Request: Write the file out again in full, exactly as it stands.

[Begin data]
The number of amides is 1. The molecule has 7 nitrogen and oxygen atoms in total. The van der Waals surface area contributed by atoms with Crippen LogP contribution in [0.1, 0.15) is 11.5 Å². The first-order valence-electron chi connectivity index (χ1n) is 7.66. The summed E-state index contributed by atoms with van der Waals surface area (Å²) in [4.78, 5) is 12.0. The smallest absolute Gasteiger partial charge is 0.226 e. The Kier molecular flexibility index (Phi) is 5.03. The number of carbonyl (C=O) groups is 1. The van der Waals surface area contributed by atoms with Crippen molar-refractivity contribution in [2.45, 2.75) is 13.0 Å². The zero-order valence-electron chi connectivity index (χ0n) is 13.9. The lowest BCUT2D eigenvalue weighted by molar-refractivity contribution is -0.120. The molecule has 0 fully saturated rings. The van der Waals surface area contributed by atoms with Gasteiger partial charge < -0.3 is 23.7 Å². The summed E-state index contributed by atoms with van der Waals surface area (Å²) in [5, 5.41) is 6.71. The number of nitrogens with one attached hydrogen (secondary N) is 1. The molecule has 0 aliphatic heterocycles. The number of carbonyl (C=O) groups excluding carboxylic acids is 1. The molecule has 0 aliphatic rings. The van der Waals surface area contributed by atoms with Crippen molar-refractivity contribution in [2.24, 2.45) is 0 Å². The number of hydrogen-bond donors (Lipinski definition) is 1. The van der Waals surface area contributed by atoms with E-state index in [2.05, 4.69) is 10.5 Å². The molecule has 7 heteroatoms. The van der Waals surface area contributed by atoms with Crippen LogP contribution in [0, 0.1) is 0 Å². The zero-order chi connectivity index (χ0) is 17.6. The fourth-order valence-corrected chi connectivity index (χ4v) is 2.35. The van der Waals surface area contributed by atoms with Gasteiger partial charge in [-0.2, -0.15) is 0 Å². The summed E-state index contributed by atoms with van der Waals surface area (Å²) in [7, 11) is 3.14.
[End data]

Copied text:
The number of amides is 1. The molecule has 7 nitrogen and oxygen atoms in total. The van der Waals surface area contributed by atoms with Crippen LogP contribution in [0.1, 0.15) is 11.5 Å². The first-order valence-electron chi connectivity index (χ1n) is 7.66. The summed E-state index contributed by atoms with van der Waals surface area (Å²) in [4.78, 5) is 12.0. The smallest absolute Gasteiger partial charge is 0.226 e. The Kier molecular flexibility index (Phi) is 5.03. The number of carbonyl (C=O) groups is 1. The van der Waals surface area contributed by atoms with Crippen molar-refractivity contribution in [2.45, 2.75) is 13.0 Å². The zero-order valence-electron chi connectivity index (χ0n) is 13.9. The lowest BCUT2D eigenvalue weighted by molar-refractivity contribution is -0.120. The molecule has 0 fully saturated rings. The van der Waals surface area contributed by atoms with Gasteiger partial charge < -0.3 is 23.7 Å². The summed E-state index contributed by atoms with van der Waals surface area (Å²) in [5, 5.41) is 6.71. The number of nitrogens with one attached hydrogen (secondary N) is 1. The molecule has 0 aliphatic heterocycles. The number of carbonyl (C=O) groups excluding carboxylic acids is 1. The molecule has 0 aliphatic rings. The van der Waals surface area contributed by atoms with Crippen molar-refractivity contribution in [2.24, 2.45) is 0 Å². The number of hydrogen-bond donors (Lipinski definition) is 1. The van der Waals surface area contributed by atoms with E-state index in [2.05, 4.69) is 10.5 Å². The molecule has 7 heteroatoms. The van der Waals surface area contributed by atoms with Crippen LogP contribution in [0, 0.1) is 0 Å². The zero-order chi connectivity index (χ0) is 17.6. The fourth-order valence-corrected chi connectivity index (χ4v) is 2.35. The van der Waals surface area contributed by atoms with Gasteiger partial charge in [-0.2, -0.15) is 0 Å². The summed E-state index contributed by atoms with van der Waals surface area (Å²) in [7, 11) is 3.14.